Here's a trivial example. Go to any Github wiki page, like, I dunno, the one for TenFourFox's AppleScript support. If there's a link there for more wiki entries, go ahead and click on it. It doesn't work (because of issue 521). Let's fix that!
You can either cut and paste the below examples directly into Script Editor and click the Run button to run them, or you can cut and paste them into a text file and run them from the command line with osascript filename, or you can be a totally lazy git and just download them from SourceForge. Unzip them and double click the file to open them in Script Editor.
In the below examples, change TenFourFoxWhatever to the name of your TenFourFox executable (TenFourFoxG5, etc.). Every line highlighted in the same colour is a continuous line. Don't forget the double quotes!
Here's the script for Github's wiki.
Now, have the current tab on any Github wiki page. Run the script. Poof! More links! (If you run it on a page that isn't Github, it will give you an error box.)
Most of you didn't care about that. Some of you use your Power Macs for extremely serious business like YouTube videos. I ain't judging. Let me help you get rid of the crap, starting with Weird Al's anthem to alumin(i)um foil.
With comments in the five figures from every egoist fruitbat on the interwebs with an opinion on Weird Al, that's gonna take your poor Power Mac a while to process. Plus all those suggested videos! Let's make those go away!
This script not only makes those areas invisible, it even nukes their internal contents. This persists from video to video unless you reload the page.
As an interesting side effect, you'll notice that the video area scaled to meet the new width of the browser, but the actual video didn't. I consider this a feature rather than a bug because the browser isn't trying to enable a higher-resolution stream or scale up the video for display, so the video "just plays better." Just make sure you keep the mouse pointer out of this larger area or the browser will now have to composite the playback controls.
You can add things to a page, too, instead of just taking things away. Issue 533 has been one of our long-playing issues which has been a particular challenge because it requires a large parser update to fix. Fortunately, Webpack has been moving away from uglify and as sites upgrade their support (Citibank recently did so), this problem should start disappearing. Unfortunately UPS doesn't upgrade as diligently, so right now you can't track packages with TenFourFox from the web interface; you just get this:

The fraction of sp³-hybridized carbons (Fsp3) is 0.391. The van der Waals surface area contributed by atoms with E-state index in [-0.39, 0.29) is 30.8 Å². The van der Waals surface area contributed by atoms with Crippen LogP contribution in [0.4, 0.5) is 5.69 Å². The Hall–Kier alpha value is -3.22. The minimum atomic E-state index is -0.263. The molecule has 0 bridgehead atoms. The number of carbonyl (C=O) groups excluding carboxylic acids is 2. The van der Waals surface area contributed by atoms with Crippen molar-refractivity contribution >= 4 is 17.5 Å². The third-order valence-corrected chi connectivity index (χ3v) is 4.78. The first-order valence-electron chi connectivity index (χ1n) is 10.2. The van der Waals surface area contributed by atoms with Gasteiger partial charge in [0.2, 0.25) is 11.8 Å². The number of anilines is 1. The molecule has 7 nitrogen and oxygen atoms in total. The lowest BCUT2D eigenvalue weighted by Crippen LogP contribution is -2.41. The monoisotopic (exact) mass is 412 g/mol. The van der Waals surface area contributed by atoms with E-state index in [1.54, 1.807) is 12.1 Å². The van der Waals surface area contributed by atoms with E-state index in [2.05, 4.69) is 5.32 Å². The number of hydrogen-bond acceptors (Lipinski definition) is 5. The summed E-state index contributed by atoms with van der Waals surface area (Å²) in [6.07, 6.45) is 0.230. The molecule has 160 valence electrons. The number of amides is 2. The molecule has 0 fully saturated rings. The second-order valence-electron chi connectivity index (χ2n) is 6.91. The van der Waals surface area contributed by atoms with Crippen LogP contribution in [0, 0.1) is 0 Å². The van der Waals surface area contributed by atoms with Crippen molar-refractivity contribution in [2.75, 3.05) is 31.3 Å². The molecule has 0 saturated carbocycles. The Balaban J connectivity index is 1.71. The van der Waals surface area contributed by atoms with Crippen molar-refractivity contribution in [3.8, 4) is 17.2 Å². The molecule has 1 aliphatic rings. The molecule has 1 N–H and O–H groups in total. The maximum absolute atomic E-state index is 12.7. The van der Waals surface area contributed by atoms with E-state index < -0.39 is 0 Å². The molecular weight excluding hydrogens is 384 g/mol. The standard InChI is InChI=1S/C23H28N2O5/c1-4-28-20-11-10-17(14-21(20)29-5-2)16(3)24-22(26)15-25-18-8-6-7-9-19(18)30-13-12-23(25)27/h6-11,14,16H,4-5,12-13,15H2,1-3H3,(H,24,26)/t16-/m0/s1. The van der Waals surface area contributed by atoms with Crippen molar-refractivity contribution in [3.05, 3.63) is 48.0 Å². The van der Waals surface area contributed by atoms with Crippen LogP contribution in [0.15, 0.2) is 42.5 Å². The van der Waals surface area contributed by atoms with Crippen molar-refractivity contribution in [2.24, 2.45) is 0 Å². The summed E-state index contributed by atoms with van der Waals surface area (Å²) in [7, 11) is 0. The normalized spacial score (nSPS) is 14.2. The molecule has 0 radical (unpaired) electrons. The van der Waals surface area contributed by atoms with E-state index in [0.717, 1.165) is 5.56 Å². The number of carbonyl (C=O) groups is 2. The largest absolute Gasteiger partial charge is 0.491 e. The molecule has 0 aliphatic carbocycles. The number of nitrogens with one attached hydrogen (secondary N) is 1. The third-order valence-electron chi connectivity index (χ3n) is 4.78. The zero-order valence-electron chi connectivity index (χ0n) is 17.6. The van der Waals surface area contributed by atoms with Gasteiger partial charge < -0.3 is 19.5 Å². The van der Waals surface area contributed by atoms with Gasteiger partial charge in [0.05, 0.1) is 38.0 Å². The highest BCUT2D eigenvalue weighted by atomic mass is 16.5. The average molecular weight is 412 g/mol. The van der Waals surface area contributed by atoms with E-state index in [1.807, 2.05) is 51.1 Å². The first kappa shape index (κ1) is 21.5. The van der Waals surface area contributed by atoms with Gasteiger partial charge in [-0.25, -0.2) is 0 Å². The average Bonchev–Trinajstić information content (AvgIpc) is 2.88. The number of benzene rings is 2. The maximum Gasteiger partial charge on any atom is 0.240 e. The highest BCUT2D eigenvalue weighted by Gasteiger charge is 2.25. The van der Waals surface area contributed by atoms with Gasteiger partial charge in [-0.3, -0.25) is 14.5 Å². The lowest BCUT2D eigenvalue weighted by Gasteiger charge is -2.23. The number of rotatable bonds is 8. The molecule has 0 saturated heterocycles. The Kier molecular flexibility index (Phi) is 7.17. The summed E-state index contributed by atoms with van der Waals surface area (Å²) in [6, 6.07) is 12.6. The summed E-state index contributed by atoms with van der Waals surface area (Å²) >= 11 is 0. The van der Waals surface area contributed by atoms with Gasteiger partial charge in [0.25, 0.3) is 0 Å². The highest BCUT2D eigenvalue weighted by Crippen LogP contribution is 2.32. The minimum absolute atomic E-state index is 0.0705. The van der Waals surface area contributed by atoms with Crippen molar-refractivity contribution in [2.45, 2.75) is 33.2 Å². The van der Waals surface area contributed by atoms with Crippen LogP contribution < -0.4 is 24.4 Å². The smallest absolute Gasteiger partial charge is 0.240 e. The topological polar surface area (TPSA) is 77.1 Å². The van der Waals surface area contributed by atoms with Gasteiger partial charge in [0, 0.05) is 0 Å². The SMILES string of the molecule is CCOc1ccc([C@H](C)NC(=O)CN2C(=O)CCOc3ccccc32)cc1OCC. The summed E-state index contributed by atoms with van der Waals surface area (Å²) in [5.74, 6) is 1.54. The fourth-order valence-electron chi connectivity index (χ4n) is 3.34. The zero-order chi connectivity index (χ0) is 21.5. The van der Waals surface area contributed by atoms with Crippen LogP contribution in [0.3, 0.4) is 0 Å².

Let's fix it! This script is a little longer, so you will need to download it. Here are the major guts though:
A bit of snooping on UPS's site from the Network tab in Firefox 69 on my Talos II shows that it uses an internal JSON API. We can inject script to complete the request that TenFourFox can't yet make. Best of all, it will look to UPS like it's coming from inside
the house the browser ... because it is. Even the cookies are passed. When we get the JSON response back, we can process that and display it:
So we just hit Run on the script, and ...
... my package arrives tomorrow.
For adding functionality, though, this requires looking at what Firefox does on a later system. On my Talos II I had the Network tab in the Inspector open and ran a query for the tracking number and was able to see what came back, and then compared it with what TenFourFox was doing to find what was missing. I then simulated the missing request. This took about 15 minutes to do, granted given that I understood what was going on, but the script will still give you a template for how to do these kinds of specialized requests. (Be careful, though, about importing data from iffy sites that could be hacked or violating the same-origin policy. The script bridge has special privileges and assumes you know what you're doing.) Or, if you need more fields than the UPS script is providing, just look at the request the AppleScript sends and study the JSON object the response passes back, then add the missing fields you want to the block above. Tinker with the formatting. Sex it up a bit. It's your browser!
One last note. You will have noticed the scripts in the screen shot (and the ones you download) look a little different. That's because they use a little magic to figure out what TenFourFox you're actually running. It looks like this:
No, I'm not interested in porting this to mainline Firefox, but the source code is in our tree if someone else wants to. At least until Apple decides that all other scripting languages than the One True Swift Language, even AppleScript, must die.